Meat supplies slated to post largest third- and fourth-quarter increases since 1964.

October 2, 2017

2 Min Read

Beef: Looking into fourth-quarter forecasts for meat production, when considering 5% more broiler production, an additional 2% more a ready-to-cook (RTC) turkey production, two new pork processing facilities that helped add an estimated 4% more pork in the fourth quarter and larger year-over-year feedlot placements throughout the summer that provided an estimated 2-3% more beef production, total meat supplies in the fourth quarter are slated to post the largest third- and fourth-quarter increases since 1964, as well as the largest total red meat and poultry production for any quarter in history. The aforementioned larger placements against the fall to early-winter time frame will again (as in 2016) counter-seasonally boost beef production from the third quarter into the fourth quarter. Albeit not at as aggressive of a rate as last year, the roughly 2% increase (an additional 116 million lb.) in beef production is expected to hold the blended cutout in the sub-$200 area for the remainder of 2017.

Pork: The pork cutout traded sideways last week. The average price was below the prior week but did not lose the $5 gained last week. The moderate price support, in the midst of the largest year-to-date harvest levels, is indicative of demand appreciating current price levels and demand that is willing and able to move product at these points. The cutout is $3 below last year at this time and may be at a temporary bottom. The cutout is expected to trade relatively sideways for the next few weeks and possibly maintain the discount to the prior year, finding relief from the aggressive loses experienced in the last several months. Moving into the middle of October, however, slight losses could resume.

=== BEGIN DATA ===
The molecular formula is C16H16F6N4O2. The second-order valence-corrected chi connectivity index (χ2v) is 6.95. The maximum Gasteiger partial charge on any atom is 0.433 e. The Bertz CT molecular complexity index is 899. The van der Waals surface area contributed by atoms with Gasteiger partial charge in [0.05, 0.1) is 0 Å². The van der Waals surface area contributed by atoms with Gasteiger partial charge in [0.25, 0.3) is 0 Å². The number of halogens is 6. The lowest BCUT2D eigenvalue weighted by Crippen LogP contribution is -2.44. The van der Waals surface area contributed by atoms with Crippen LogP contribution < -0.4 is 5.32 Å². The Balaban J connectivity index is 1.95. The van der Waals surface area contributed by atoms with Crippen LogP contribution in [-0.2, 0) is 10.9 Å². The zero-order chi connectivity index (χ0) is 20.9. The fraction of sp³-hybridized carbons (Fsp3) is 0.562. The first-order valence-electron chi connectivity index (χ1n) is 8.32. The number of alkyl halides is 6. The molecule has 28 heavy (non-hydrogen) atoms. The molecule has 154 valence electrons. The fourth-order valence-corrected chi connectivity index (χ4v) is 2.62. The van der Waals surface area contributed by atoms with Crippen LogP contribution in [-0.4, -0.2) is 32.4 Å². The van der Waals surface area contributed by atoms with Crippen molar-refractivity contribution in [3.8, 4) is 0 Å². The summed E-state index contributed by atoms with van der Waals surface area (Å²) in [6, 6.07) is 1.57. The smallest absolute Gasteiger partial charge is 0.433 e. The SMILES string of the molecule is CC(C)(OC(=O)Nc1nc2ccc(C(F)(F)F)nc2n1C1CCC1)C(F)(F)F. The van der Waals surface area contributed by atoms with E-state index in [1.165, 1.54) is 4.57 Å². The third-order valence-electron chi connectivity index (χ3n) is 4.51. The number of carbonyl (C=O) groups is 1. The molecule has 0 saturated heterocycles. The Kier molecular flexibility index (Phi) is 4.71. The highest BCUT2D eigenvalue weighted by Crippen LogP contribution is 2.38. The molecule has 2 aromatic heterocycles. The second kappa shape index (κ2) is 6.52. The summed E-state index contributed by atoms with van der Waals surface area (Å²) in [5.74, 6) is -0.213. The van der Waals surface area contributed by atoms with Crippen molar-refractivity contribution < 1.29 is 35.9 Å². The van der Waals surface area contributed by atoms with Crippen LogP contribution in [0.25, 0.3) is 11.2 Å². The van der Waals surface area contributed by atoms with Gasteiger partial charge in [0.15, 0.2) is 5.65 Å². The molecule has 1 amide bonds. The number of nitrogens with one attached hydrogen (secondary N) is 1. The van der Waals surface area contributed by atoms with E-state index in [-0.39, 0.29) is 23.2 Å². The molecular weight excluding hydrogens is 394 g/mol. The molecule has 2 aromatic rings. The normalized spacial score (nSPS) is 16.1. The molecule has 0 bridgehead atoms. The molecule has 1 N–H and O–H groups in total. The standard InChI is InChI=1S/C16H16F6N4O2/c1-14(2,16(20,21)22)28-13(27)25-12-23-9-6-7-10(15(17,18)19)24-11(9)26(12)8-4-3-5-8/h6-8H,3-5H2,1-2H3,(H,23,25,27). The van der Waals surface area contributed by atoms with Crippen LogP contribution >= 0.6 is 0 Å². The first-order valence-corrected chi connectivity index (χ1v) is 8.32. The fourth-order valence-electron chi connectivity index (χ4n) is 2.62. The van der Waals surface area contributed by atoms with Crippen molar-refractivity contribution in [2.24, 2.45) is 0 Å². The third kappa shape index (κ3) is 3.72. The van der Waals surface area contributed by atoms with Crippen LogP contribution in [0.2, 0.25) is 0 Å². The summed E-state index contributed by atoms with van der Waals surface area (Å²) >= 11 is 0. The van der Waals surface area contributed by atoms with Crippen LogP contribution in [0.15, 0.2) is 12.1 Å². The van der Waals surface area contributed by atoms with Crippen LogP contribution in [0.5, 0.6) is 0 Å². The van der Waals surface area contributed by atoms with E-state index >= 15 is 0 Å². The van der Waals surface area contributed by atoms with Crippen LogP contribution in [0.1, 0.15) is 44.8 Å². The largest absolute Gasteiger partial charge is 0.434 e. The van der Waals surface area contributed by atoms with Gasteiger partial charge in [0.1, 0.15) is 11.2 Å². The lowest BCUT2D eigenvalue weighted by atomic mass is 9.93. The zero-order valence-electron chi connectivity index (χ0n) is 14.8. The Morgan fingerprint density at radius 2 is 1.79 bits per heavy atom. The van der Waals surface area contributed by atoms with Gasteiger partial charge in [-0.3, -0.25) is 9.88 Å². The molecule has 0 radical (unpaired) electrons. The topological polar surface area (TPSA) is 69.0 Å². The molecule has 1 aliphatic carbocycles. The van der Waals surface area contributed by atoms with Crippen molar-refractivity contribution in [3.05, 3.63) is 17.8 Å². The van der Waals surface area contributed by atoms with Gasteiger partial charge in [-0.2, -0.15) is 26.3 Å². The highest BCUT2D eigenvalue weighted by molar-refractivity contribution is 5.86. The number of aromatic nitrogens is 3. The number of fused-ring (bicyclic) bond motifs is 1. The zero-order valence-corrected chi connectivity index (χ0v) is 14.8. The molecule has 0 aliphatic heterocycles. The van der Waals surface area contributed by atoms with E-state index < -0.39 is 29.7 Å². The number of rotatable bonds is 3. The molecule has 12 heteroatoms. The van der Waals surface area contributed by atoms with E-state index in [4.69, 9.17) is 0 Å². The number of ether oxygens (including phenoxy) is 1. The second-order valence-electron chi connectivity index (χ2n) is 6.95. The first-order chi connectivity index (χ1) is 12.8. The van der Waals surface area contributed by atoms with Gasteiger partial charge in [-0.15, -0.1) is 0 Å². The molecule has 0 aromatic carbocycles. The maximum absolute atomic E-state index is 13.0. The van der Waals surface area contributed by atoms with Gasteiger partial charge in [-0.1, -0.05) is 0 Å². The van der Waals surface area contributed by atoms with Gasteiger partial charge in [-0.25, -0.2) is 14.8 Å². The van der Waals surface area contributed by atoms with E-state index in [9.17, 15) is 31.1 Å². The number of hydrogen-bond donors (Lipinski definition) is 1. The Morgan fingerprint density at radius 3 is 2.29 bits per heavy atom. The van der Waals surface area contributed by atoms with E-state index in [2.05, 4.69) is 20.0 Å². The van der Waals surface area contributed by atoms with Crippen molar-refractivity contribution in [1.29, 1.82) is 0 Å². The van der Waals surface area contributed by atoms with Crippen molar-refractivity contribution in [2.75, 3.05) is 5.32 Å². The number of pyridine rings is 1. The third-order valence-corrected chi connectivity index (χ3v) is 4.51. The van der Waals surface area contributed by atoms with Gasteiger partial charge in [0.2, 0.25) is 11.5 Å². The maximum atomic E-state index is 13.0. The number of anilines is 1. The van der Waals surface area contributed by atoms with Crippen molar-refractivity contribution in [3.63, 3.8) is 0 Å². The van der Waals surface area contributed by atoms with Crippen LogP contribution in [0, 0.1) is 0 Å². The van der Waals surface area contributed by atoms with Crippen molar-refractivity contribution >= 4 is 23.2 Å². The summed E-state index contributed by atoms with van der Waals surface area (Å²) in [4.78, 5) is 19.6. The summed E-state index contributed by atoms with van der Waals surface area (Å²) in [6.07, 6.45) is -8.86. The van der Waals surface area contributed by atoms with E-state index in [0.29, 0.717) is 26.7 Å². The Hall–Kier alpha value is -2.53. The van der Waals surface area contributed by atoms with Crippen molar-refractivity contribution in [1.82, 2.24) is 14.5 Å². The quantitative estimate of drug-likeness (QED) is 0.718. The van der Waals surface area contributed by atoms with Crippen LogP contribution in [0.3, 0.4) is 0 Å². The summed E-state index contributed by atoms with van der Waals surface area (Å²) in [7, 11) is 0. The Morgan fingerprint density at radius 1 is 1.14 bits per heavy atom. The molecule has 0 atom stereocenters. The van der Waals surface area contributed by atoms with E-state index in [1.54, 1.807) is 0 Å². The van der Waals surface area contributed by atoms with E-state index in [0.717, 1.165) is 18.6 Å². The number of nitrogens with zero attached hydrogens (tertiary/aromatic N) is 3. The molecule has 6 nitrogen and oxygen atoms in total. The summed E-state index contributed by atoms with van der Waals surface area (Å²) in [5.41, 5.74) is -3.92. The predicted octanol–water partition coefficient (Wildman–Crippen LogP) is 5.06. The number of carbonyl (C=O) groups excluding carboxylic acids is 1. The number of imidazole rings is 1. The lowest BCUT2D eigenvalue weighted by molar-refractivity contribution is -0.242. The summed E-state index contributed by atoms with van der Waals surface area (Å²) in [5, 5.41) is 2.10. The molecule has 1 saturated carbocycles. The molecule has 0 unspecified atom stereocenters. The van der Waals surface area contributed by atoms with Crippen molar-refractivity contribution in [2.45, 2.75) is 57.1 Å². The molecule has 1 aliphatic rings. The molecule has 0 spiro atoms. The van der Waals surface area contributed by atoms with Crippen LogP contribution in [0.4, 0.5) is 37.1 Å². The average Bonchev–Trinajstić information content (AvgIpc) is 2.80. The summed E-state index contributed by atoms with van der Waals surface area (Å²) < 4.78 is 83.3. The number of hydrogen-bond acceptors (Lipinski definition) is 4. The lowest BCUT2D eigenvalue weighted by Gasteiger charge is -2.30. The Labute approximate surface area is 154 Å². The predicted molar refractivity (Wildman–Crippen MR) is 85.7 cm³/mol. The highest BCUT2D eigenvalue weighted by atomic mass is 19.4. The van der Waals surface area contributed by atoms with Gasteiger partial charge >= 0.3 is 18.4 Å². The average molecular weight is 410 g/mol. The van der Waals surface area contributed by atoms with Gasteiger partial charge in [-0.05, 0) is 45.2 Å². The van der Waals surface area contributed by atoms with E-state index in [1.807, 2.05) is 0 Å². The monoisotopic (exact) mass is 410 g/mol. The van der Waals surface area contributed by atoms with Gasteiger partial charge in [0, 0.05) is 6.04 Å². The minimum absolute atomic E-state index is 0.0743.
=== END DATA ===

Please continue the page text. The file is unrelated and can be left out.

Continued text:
Poultry: The U.S. Department of Agriculture’s  monthly “Poultry Slaughter” report showed that young broilers weighed, on average, 6.17 lb. during August. The 1.3% increase from the same month a year ago was the largest year-over-year increase since March 2016. Historically, this type of year-over-year growth in average live weights is not unprecedented; more so was the stretch in between, when the average live weight advances have been much slower than the five years prior to March 2016. In light of the larger bird weights during August and a nearly 2% increase in slaughter compared with a year ago, at 808.5 million head, production totaled nearly 3.76 billion lb. on an RTC basis. August RTC broiler production was 3.3% higher than the same month a year earlier and represents a record amount of broiler meat produced in a single month. Combined with record U.S. red meat production — up 4% during August versus the prior year — August was a bountiful meat production month.

For a more detailed look at the weekly forecasts for the various meat sectors and meat cuts, subscribe to the "Meat Price Outlook." Contact Susan Dahlgren at [email protected] for more information.

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